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Israeli experts say that there are many “factors” pointing to common interests and operational modes between terrorists and pirates in that region .
The U.S. and some of its allies are evaluating different plans to increase anti-piracy operations along Africa’s west coast. This because they fear that money from the attacks is funding a Nigerian-based insurgent group linked to one of al-Qaida’s most dangerous affiliates.
Piracy in the Gulf of Guinea has escalated over the past year, and senior U.S. defense and counter-piracy officials say allied leaders are weighing whether beefed up enforcement efforts that worked against pirates off the Somalia coast might also be needed in the waters off Nigeria.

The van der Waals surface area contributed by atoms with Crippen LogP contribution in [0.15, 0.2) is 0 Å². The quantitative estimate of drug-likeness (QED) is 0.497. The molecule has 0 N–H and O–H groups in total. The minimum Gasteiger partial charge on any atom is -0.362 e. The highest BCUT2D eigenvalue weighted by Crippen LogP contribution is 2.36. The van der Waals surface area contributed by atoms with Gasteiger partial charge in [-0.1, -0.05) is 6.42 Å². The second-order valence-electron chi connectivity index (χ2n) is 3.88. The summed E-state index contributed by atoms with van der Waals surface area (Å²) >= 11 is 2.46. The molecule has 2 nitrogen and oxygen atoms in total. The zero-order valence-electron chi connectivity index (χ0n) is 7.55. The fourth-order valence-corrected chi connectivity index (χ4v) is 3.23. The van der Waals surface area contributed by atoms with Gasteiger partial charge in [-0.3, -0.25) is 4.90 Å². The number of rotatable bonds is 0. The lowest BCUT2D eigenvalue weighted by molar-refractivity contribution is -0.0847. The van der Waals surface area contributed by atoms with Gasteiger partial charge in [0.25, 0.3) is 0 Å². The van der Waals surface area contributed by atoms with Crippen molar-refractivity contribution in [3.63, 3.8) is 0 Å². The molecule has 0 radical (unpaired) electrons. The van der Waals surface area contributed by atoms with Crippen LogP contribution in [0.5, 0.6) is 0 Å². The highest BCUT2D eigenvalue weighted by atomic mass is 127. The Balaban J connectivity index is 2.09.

There has been growing coordination between Nigeria-based Boko Haram and al-Qaida in the Islamic Maghreb (AQIM), which was linked to the attack on the U.S. diplomatic mission in Benghazi, Libya, last September that killed four Americans, including the ambassador. Military leaders say AQIM has become the wealthiest al-Qaida offshoot and an increasing terrorist threat to the region.
It a difficult task to track whether there are terrorist ties to piracy in the waters off Africa. But officials are worried that even if Boko Haram insurgents aren’t directly involved in the attacks off Nigeria and Cameroon, they may be reaping some of the profits and using the money for ongoing terrorist training or weapons.
There are no explicit decisions about how counter-piracy operations could be increased in that region, and budget restrictions could hamper that effort.
But officials say the solution could include continued work and counter-piracy training with African nations. The U.S. participated last month in a maritime exercise with European and African partners in the Gulf of Guinea.